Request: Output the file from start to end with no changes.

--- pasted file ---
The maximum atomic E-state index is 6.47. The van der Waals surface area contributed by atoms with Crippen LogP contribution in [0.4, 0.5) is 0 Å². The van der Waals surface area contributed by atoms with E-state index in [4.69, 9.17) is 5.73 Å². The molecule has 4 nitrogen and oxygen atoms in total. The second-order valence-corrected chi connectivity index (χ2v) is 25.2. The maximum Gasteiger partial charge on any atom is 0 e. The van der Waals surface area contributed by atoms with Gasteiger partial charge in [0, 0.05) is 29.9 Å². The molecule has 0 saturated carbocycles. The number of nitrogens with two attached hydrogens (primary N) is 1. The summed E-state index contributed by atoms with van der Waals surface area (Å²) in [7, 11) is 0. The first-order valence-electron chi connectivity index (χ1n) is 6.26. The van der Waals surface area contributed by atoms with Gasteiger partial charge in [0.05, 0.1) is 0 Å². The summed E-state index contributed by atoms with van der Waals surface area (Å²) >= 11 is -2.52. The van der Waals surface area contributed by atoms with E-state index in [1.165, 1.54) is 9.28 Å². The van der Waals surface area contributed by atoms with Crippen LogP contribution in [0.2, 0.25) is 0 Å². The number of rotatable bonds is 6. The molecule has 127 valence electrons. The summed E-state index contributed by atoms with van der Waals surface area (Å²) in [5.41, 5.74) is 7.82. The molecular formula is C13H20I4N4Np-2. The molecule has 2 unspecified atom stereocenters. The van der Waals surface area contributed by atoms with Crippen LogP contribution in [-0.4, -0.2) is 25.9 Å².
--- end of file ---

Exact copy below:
The maximum atomic E-state index is 6.47. The van der Waals surface area contributed by atoms with Crippen LogP contribution in [0.4, 0.5) is 0 Å². The van der Waals surface area contributed by atoms with E-state index in [4.69, 9.17) is 5.73 Å². The molecule has 4 nitrogen and oxygen atoms in total. The second-order valence-corrected chi connectivity index (χ2v) is 25.2. The maximum Gasteiger partial charge on any atom is 0 e. The van der Waals surface area contributed by atoms with Gasteiger partial charge in [0, 0.05) is 29.9 Å². The molecule has 0 saturated carbocycles. The number of nitrogens with two attached hydrogens (primary N) is 1. The summed E-state index contributed by atoms with van der Waals surface area (Å²) in [7, 11) is 0. The first-order valence-electron chi connectivity index (χ1n) is 6.26. The van der Waals surface area contributed by atoms with Gasteiger partial charge in [0.05, 0.1) is 0 Å². The summed E-state index contributed by atoms with van der Waals surface area (Å²) >= 11 is -2.52. The van der Waals surface area contributed by atoms with E-state index in [1.165, 1.54) is 9.28 Å². The van der Waals surface area contributed by atoms with Crippen LogP contribution in [0.2, 0.25) is 0 Å². The number of rotatable bonds is 6. The molecule has 127 valence electrons. The summed E-state index contributed by atoms with van der Waals surface area (Å²) in [5.41, 5.74) is 7.82. The molecular formula is C13H20I4N4Np-2. The molecule has 2 unspecified atom stereocenters. The van der Waals surface area contributed by atoms with Crippen LogP contribution in [-0.4, -0.2) is 25.9 Å².